Fall is in the air a full month early! That’s welcomed since we’ve had temps at least in the 90’s since March.
The hummingbirds are doing their thing on the back porch in usual style, one or two at a time. The numbers are still not great enough for the guarding males to give up fighting to dominate their feeder. Soon enough. Pardon the hand-held camera shot. I just don’t can’t bother with a tri-pod set up with my time constraints.
While I was standing there, Mr. Cardinal came up for some black sunflower seed off the porch feeder. He chirps at me something fierce, but he’s brazen enough to come within a few feet and stare me down.
The torpedo grass nemesis is finally gone! When I got home from the tennis match last Monday, half of the infested bed had been excavated down roughly 18 inches – yes, a foot and a half. That’s how deep the root system was in that beast of a grass. In all, 10 cubic yards of soil was removed, two trailers-full, with the same amount of new soil coming in to replace it.
Not willing to accept anything must be thrown away or hauled off, I asked the foreman if I could have it deposited somewhere else on my property. He raised his eyebrow, looked disapprovingly at me and then pointed to the infected dirt in the trailer, saying something in Spanglish. You no want yuck grass. No bueno. He was right. It was completely overtaken with torpedo grass roots and fragment. His point made – and the visual to cinch – it lead me a difficult choice. Haul it off. And good riddance.
Any landscaping plants in the area went too, including eight Knock-out roses, two holly trees, and some indian hawthorne shrubs. The roots of these plants were also deeply inundated with grass runners, there was nothing I could do. They all had to go.
The upside? We can actually see the front door from the street now! And I can watch for the kids’ bus from the comfort of the front porch shade. In order to make the bed more manageable for me, and to improve drainage away from the house, I had him add a good bit of sod over a large portion of the area.
Next is fall landscaping and front door beautification. But that’s for another day, perhaps next year’s budget (this one is wiped!).
And at least the HOA is happy that I took care of the shoulder-high grass in the front flower bed. All it took was hundreds of dollars of man-labor to get it right. Ouch.
Back in 2001, the original owners planted what were most likely very small oleander shrubs (each of which need an impressive 10 feet of space to sprawl). They were planted only two feet apart, six inches off the fence – really, really bad planning. It made for some pretty ugly, leggy plants with the beautiful flower stalks sitting 15 feet high at the very top of these thick sticks.
We hand pruned and otherwise “managed” these plants into a more desired bushy effect, several times, over several years to no avail. Hardly the privacy hedge it was intended to be, the new neighbors and I regularly talk “through” the thick sticks and discuss what to do with the thicket.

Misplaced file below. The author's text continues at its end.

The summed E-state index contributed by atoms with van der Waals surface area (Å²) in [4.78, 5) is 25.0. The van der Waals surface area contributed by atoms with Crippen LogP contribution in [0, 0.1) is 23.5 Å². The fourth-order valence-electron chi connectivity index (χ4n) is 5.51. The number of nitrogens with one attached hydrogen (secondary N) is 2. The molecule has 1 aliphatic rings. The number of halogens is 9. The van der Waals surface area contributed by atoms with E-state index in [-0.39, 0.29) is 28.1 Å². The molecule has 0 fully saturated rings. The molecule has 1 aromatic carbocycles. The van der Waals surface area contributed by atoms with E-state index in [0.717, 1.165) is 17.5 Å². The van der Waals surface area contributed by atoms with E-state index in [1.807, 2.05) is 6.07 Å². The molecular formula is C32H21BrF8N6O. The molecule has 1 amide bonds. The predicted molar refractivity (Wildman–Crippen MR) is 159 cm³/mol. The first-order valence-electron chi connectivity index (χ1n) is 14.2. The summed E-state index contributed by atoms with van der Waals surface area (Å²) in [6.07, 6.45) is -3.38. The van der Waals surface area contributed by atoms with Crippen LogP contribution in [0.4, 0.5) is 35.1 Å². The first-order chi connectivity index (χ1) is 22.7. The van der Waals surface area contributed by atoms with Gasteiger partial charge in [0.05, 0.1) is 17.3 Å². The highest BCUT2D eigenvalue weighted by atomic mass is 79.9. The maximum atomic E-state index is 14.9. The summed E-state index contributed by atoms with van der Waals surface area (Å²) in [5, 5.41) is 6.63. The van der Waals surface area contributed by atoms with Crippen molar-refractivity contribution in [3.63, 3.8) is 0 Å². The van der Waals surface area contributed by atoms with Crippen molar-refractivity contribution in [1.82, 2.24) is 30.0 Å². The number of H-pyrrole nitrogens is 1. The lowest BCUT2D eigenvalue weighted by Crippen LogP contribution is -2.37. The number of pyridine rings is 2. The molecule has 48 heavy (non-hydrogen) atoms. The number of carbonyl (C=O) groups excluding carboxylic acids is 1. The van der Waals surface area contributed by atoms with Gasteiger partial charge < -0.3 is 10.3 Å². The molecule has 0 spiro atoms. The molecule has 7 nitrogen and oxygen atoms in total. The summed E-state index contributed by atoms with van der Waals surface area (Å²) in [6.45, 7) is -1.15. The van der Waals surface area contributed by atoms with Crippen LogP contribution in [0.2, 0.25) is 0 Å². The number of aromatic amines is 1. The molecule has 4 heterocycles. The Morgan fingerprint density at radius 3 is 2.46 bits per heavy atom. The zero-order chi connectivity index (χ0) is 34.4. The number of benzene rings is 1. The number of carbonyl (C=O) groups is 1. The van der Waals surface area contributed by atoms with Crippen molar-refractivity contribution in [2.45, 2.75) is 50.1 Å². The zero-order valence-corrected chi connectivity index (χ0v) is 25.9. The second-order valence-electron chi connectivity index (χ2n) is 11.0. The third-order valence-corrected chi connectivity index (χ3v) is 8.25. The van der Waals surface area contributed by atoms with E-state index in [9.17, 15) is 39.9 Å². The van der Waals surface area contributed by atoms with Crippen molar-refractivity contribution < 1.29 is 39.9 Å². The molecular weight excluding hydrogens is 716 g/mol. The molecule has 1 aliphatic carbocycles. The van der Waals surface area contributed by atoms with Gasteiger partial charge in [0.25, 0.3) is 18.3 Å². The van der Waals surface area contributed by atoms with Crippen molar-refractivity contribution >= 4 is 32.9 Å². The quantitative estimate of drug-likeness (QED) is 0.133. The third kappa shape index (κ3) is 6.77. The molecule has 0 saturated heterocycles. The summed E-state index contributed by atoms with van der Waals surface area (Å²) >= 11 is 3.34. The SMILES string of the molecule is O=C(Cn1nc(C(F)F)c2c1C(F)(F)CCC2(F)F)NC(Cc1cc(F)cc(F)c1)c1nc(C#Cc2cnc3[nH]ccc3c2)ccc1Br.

No more! I like having a real neighbor to talk to. It was a good enough excuse to rip them up. Some roping cowboys from Wharton came in to do the ax-and-shovel work for me – it took them all day, and another good portion of my garden budget. But at least it’s done.
I don’t like pulling any live plant up (except for invasive grass species), so coming to the conclusion that 43 oleanders also needed to be pulled and hauled off was a hard one (even harder than the cost of man labor), and since oleander is toxic, it could not be reused on my property. Another haul-away which is difficult for me.
It helped a little that I’m itching to release the 150 feet of bed area for an espalier fruit orchard. I am very excited to get started on the post-and-wire frame fencing! We’ll do that now when it’s cool and plant the fruit trees in the spring for their “training.”
More plums, pears, and peaches I suppose, and if I can find a Texas green apple variety, I will try that too. We lost our last lone apple tree in the drought last year from the original eight (which also died on my watch); I like to think it was the wrong variety versus my neglect (like the roses which I actually enjoy abusing).
Check, and check again.
And the two new lasagna beds are ready for planting as well! Time to get to it now that the weather is getting cooler. It’s supposed to get down the 50’s tonight. That’s downright chilly. I’m ready.
On a kids note, today is picture day at school. They can’t wear green (at least one of my children’s favorite color) due to the use of digital technology and the “green screen” background. Hm. Will see how that turns out. I love getting school pictures of the kids every year, as goofy as they tend to be. Maybe one day, they can enter in one of Angie’s photo contests like their mom did. I can already see several that will fit the bill – worth the $$.
A few more shots from the garden and driveway.
Later, alligators. I’ve certainly got my work cut out for me and it’s already past 8:00a.
And hey! I have some new followers, so this may be your first post from me.
Really glad to have all of you here sharing my crazy, dirty life. See you in a week.